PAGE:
LIFESTYLE

The Himba Tribe — Clothing And Hair Style With A Difference

 The Himba tribe is an indigenous people with an estimated population of about 50,000 living in northern Namibia, in the Kunene Region and on the other side of the Kunene River in Angola.

The Himba lifestyle is very fascinating, and their clothing and hairstyle are not the typical Hollywood red carpet fashionista look, but notwithstanding, very appealing.

The Himba men and women wear traditional outfits to beat the hot semi-arid heat within their region. For the most part, their outfits consist of simply skirt-like clothing made from calfskins or more recently from modern textiles. Their footwear is mostly sandals made from the rubber of old car tires.

The women rub their bodies with otjize paste — a cosmetic mixture of butterfat and ochre pigment. The paste is used to cleanse the skin over an extended period as well as protect them from the hot and dry climate of the area.

Additionally, the paste offers protection against insect bites.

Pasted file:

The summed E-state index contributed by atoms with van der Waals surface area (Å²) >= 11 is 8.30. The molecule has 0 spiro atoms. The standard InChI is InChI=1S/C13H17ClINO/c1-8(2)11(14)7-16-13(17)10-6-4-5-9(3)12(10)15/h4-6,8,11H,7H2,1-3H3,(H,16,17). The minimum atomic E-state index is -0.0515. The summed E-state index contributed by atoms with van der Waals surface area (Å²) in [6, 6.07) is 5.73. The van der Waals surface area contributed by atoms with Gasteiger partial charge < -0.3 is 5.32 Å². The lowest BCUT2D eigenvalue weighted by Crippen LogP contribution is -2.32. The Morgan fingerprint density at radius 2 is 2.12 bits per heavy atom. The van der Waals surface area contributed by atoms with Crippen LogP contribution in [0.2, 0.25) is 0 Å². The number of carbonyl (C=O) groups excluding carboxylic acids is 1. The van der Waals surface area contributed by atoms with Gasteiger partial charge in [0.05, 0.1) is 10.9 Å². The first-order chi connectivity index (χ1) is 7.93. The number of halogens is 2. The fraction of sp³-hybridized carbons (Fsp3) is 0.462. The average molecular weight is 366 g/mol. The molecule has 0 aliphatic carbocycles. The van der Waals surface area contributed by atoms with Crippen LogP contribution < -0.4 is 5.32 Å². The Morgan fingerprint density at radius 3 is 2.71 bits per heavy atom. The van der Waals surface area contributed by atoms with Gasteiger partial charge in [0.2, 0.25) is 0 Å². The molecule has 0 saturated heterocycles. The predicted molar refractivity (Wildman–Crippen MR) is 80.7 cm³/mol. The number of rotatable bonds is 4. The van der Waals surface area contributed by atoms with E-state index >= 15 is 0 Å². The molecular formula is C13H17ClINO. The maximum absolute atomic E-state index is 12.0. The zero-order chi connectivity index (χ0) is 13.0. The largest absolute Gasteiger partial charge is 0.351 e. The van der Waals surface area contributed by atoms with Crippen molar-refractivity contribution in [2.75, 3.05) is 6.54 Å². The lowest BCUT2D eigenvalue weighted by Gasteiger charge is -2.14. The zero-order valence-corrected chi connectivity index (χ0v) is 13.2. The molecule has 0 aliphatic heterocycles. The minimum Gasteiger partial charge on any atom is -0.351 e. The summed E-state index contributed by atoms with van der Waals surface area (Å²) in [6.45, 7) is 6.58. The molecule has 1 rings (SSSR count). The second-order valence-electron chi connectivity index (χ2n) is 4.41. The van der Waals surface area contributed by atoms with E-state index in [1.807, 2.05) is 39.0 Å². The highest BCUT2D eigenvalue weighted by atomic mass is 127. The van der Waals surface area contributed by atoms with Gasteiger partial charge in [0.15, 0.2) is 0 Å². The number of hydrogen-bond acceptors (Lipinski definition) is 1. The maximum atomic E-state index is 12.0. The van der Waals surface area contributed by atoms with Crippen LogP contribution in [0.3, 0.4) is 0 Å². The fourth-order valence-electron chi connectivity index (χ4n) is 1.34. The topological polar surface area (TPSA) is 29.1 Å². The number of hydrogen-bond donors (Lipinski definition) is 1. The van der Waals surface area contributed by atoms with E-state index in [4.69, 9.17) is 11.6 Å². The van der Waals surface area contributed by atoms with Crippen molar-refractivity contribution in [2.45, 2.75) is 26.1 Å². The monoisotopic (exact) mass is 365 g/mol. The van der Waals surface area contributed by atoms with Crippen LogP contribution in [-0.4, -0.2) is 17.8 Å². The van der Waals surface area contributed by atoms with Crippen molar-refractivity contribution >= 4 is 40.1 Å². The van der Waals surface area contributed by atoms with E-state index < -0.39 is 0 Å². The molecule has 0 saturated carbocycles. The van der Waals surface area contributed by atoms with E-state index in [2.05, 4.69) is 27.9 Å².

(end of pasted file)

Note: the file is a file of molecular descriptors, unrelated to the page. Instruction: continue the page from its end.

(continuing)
However, it is argued that the women primarily use the otjize paste for cosmetic reasons.

The cosmetic mixture is often perfumed with the aromatic resin of the omuzumba shrub. It gives the Himba women’s skin a distinctive look.

Hairstyle and jewelry play a significant role within the Himba tribe — it indicates age and social status within their community.

The youngest children keep closely shaved heads or a small crop of hair at the top of their heads that is later sculptured to one braided hair plait lowered to the back of the head for young boys.

On the other hand, young girls have two braided hair plaits extended forward towards the face often parallel to their eyes.

Some young girls, with exception, may also have one braided hair plait hung at the front, indicating that they are one of a pair of twins.

From pubescence, boys maintained one braided hair plait while the girls will have many otjize textured hair plaits.

Women who have been married for about a year, or have had a child, wear an ornate headpiece called the Erembe, sculptured from sheepskin, with many streams of braided hair, colored and put in shape with otjize paste.

Unmarried young men continue to wear one braided hair plait extended to the rear of the head, while married men wear a cap or head-wrap and un-braided hair beneath.

Widowed men will remove their cap or head-wrap and expose un-braided hair.

Yvad Billings, Readers Bureau, Fellow

Edited by Jesus Chan

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